The U.S. Green Building Council’s LEED standard, long synonymous with environmentally conscious construction in the U.S., is being forced to share some of its limelight, first with the Living Building Challenge, which has only certified a handful of buildings since its 2006 launch but is steadily gaining momentum since its 2006 launch, and now with Green Globes.
Photo © Jill Richards
The rating system, which advertises cheaper and faster certification, is winning some important backers. In October the U.S. Government Services Administration (GSA) recommended, for the first time, that federal agencies consider Green Globes in addition to LEED. And last month the organization that controls Green Globes certification in the U.S., the Portland-based Green Building Institute (GBI), recruited a new president with significant street cred: Tucson-based green-building consultant Jerry Yudelson, who the USGBC included in its first round of LEED Fellows.
USGBC expects LEED Fellows to advance “the vision of green building for all within a generation.” According to Yudelson, Green Globes can help deliver on that vision. He says it is just as stringent as LEED, yet cheaper and faster than LEED certification, making Green Globes viable for smaller projects. “There’s an awful lot of the world of building design, construction, and operations that LEED simply isn’t reaching,” he says.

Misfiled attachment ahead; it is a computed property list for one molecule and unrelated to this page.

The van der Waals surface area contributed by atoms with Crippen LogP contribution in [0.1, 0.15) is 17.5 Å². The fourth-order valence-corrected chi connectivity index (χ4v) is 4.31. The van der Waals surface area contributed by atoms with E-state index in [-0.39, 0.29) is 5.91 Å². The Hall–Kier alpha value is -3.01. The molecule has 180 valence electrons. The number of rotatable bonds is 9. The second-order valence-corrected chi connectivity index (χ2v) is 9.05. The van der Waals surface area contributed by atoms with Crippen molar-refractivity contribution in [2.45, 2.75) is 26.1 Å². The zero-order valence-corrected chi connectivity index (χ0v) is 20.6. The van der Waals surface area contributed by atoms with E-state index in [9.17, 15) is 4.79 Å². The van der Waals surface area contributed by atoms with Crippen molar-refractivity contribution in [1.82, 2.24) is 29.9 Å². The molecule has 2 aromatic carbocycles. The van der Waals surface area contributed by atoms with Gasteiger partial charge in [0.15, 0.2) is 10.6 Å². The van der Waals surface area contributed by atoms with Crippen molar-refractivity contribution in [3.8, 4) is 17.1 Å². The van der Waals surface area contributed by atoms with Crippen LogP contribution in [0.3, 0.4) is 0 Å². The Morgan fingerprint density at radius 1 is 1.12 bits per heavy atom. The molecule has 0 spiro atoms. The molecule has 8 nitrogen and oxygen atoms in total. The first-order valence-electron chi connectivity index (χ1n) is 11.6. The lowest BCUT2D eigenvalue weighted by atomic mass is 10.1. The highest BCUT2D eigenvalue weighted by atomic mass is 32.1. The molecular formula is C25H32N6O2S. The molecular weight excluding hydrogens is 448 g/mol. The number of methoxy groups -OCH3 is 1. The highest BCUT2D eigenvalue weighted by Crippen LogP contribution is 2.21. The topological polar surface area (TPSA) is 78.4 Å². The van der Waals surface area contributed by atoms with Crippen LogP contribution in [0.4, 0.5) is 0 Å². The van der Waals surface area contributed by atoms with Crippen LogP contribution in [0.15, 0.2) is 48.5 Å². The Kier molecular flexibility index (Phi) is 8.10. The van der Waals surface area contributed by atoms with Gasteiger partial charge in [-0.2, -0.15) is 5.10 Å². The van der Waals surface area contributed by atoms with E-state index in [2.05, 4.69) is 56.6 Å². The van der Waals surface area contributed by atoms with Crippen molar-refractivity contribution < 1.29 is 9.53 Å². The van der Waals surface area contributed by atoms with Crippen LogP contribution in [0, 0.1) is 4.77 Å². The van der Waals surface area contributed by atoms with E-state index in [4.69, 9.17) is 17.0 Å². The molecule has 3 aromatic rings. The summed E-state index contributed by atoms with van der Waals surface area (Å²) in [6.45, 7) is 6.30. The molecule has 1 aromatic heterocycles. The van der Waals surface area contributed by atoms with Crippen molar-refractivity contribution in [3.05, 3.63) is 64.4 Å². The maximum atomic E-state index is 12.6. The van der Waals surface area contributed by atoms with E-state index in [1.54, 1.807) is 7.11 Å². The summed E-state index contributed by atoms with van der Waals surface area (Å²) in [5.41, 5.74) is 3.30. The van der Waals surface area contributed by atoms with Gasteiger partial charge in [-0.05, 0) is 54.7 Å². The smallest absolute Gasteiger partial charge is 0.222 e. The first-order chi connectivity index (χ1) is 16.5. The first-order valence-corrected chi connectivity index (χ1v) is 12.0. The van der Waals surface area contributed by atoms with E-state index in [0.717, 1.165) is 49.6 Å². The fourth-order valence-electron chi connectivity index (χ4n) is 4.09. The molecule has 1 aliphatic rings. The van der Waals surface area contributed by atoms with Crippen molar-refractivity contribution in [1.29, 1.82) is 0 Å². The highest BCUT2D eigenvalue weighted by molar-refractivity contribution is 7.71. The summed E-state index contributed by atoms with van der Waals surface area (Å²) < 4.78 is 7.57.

One of Yudelson’s first jobs will be proving GBI’s claim. He says a new study shows that GBI’s process requires half as much staff time for the applicant, saving about $50,000 on average. He acknowledges, however, that Green Globes needs more than better marketing. One substantive priority is updating its six-year-old certification program for existing buildings, which Yudelson hopes to complete this year. (GBI updated Green Globes’ program for new buildings last year.)
Then there is GBI’s leadership and member base, which he says must grow and broaden. One third of GBI’s board members hail from timber and chemicals interests, such as the Vinyl Institute. Last month USGBC senior vice president Roger Platt bluntly referred to GBI as an “institution charged with the perpetuation of the status quo for the plastics and timber industries.”
Denis Hayes, who runs Seattle’s Bullitt Foundation and developed their new headquarters for certification under the Living Building Challenge, says Yudelson has been a friend for over three decades and “a consistent voice for integrity in sustainable building.” But he predicts a rough six months ahead for Yudelson as he seeks to make changes at GBI.
GBI chairman Ray Tonjes, a custom-home builder, says, “It’s no secret that GBI was founded mostly by the wood industry.” But he says Green Globes is a strong system. And, while he feels the GBI board is balanced, he says they are ready to diversify further—a balance Yudelson will help achieve: “Bringing in somebody of Jerry’s immense credibility, knowledge, background, and practical experience is a giant leap forward.”